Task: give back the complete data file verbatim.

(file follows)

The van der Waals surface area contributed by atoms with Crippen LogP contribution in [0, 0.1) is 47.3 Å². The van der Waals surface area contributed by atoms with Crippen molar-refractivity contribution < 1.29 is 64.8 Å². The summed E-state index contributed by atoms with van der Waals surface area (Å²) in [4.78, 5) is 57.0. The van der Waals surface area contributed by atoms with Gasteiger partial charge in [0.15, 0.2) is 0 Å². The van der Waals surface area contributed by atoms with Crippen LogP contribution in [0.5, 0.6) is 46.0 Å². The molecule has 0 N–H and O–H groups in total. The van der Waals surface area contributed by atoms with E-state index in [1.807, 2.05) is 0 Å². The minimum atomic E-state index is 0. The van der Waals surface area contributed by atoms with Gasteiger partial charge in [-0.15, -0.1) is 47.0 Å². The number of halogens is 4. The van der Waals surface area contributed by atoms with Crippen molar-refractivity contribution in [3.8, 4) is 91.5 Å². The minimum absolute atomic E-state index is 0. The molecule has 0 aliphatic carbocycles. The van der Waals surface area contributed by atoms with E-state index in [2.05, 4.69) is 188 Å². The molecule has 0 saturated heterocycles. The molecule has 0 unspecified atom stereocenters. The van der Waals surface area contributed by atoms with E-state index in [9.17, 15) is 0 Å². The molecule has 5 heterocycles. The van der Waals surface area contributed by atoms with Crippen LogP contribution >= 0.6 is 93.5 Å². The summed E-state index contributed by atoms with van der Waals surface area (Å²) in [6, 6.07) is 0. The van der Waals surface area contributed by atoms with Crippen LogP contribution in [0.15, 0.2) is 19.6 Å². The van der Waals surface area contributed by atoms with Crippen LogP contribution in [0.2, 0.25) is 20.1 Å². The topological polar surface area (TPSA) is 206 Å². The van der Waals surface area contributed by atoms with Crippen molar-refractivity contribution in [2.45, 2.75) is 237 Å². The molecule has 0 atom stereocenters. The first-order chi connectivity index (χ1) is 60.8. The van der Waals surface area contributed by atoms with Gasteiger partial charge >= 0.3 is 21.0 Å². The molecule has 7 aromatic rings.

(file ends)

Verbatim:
The van der Waals surface area contributed by atoms with Crippen LogP contribution in [0, 0.1) is 47.3 Å². The van der Waals surface area contributed by atoms with Crippen molar-refractivity contribution < 1.29 is 64.8 Å². The summed E-state index contributed by atoms with van der Waals surface area (Å²) in [4.78, 5) is 57.0. The van der Waals surface area contributed by atoms with Gasteiger partial charge in [0.15, 0.2) is 0 Å². The van der Waals surface area contributed by atoms with Crippen LogP contribution in [0.5, 0.6) is 46.0 Å². The molecule has 0 N–H and O–H groups in total. The van der Waals surface area contributed by atoms with E-state index in [1.807, 2.05) is 0 Å². The minimum atomic E-state index is 0. The van der Waals surface area contributed by atoms with Gasteiger partial charge in [-0.15, -0.1) is 47.0 Å². The number of halogens is 4. The van der Waals surface area contributed by atoms with Crippen molar-refractivity contribution in [3.8, 4) is 91.5 Å². The minimum absolute atomic E-state index is 0. The molecule has 0 aliphatic carbocycles. The van der Waals surface area contributed by atoms with E-state index in [2.05, 4.69) is 188 Å². The molecule has 0 saturated heterocycles. The molecule has 0 unspecified atom stereocenters. The van der Waals surface area contributed by atoms with E-state index in [9.17, 15) is 0 Å². The molecule has 5 heterocycles. The van der Waals surface area contributed by atoms with Crippen LogP contribution >= 0.6 is 93.5 Å². The summed E-state index contributed by atoms with van der Waals surface area (Å²) in [6, 6.07) is 0. The van der Waals surface area contributed by atoms with Crippen LogP contribution in [0.15, 0.2) is 19.6 Å². The van der Waals surface area contributed by atoms with Crippen LogP contribution in [0.2, 0.25) is 20.1 Å². The topological polar surface area (TPSA) is 206 Å². The van der Waals surface area contributed by atoms with Crippen molar-refractivity contribution in [2.45, 2.75) is 237 Å². The molecule has 0 atom stereocenters. The first-order chi connectivity index (χ1) is 60.8. The van der Waals surface area contributed by atoms with Gasteiger partial charge >= 0.3 is 21.0 Å². The molecule has 7 aromatic rings.